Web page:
On Becoming a Professional: What It Means to Be a Lawyer

Remarks of Chief Justice Warren K. Winkler on the Occasion of the Law Society of Upper Canada’s Call to the Bar Ceremony

Toronto, Ontario
June 15, 2010

Treasurer, Justice Blair, other judicial colleagues, Honourable benchers, candidates for the Call to the Bar, families and friends.

It is my great privilege to accept the honorary degree of Doctor of Laws, and, at the same time, to be present at and enjoy this wonderful and meaningful ceremony. To each of the candidates about to be called to the Bar of Ontario, I express my sincere congratulations and my hope that every day of your life in the profession of law will be as rich and satisfying as this day.

Your presence here is a milestone event. It marks both an end and a beginning. Nearly four years of dedicated study, hard work and perseverance are over, at long last. If your experience in law school and during the articling period was typical at all, you have likely discovered by now that you couldn’t have endured the ordeal, or endured it as well, without the loving support of your parents, families, and close friends.

The four years having come and gone, what awaits you next are many more years of dedicated study, hard work and perseverance. These, after all, are the hallmarks of all good lawyers.

This Call to the Bar ceremony is full of significance. It means that in just a little while today, and every day hereafter, you will be known as, and you will deserve to be called, a lawyer. The designation is a most significant one, and it is permanent. It does not end when you retire; it does not end when, for any reason, you cease to practice.

Your soon-to-be-conferred status, your stature as a lawyer, changes everything. From this day forward, it is as a lawyer that you will present yourself: to the public at large; to your clients; to your peers; even to your families and friends.

I want to talk to you today, in the few moments available to me, about what I think it means to be a lawyer, and about some of the weightier responsibilities and burdens that attach to that role.

First, and most importantly, you must recognize that to practice law is not a right, but a privilege. It is a privilege, not to mention your reputation, that can be lost in a vanishing moment, should you fail to live up to the high professional standards imposed upon you by virtue of your entry into the community of lawyers.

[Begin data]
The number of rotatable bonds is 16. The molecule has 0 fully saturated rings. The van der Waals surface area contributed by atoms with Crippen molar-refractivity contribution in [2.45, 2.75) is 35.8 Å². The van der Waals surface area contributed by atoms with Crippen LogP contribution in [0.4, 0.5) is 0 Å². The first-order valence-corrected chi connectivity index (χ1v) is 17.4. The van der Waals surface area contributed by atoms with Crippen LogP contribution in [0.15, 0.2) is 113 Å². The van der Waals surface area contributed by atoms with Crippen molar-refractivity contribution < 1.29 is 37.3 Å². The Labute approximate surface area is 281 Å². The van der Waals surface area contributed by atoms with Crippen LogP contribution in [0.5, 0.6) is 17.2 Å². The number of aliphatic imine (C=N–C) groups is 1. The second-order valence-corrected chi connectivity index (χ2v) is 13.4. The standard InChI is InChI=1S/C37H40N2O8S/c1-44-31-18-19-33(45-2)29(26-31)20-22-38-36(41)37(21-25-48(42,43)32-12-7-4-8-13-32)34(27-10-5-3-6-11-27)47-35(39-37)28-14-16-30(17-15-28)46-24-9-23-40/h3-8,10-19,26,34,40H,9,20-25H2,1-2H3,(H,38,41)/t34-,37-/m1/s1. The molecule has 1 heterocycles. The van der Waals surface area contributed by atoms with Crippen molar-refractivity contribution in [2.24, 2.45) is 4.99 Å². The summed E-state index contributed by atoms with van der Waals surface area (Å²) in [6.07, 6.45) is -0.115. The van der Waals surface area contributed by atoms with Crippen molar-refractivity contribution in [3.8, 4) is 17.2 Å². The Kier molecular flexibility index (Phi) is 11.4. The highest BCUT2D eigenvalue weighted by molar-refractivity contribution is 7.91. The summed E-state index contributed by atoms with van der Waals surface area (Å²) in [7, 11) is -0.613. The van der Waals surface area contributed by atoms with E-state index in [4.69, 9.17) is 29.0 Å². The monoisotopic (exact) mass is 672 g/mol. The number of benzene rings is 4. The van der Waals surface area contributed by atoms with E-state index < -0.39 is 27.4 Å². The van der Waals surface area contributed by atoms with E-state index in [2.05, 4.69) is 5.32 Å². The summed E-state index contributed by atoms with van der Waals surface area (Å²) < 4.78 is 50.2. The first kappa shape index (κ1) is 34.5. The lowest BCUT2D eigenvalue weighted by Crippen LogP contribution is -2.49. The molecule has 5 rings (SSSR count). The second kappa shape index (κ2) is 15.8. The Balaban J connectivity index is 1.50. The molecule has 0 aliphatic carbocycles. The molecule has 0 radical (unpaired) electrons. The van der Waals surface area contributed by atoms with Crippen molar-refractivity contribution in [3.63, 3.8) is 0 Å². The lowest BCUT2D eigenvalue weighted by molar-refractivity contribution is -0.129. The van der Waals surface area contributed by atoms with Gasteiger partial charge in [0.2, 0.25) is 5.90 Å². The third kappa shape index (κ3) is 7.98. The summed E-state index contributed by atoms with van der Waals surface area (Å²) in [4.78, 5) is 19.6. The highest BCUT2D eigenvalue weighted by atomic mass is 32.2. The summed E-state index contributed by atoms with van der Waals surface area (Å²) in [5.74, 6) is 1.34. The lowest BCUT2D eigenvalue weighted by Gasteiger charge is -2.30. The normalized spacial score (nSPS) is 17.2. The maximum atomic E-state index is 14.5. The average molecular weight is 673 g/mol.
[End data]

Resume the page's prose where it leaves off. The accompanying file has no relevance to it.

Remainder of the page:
The privilege of calling yourself a lawyer comes with many perquisites. You will be treated with respect and deference not only by your clients, but also by the public generally. You will be recognized as an officer of the court when you appear in a courtroom. You will have the distinction of being gowned, as you are today, whenever you appear in court on behalf of a party. The gown is itself a special distinction, a powerful sign or manifestation of dignity and worth. You will have the pleasure and satisfaction of being referred to as “counsel” by judges and opposing lawyers.

The privilege of calling yourself a lawyer also means that even as you practice your craft you will also have the opportunity to make a healthy living. And, if your experience proves to be anything like mine, you will find that as you make your living, your work will be interesting and stimulating and challenging.

When I became a lawyer some 45 years ago, I would say to myself on the way to the office every day that I couldn’t believe how lucky I was to be able to do the work I did. The truth is that I would have done that work for free. When I told my colleagues this, they didn’t believe me. But it was true. Very few people are fortunate enough to work at something that they enjoy completely, all day, every day.

However, along with the pleasures and privileges of practice come many responsibilities, and potential pitfalls. Chief among these responsibilities is the duty to serve the public ethically, diligently, and competently. I can tell you that a lawyer without high ethical standards is an empty vessel, a mere technician, whose relationship to the client amounts to nothing other than a casual, superficial commercial transaction.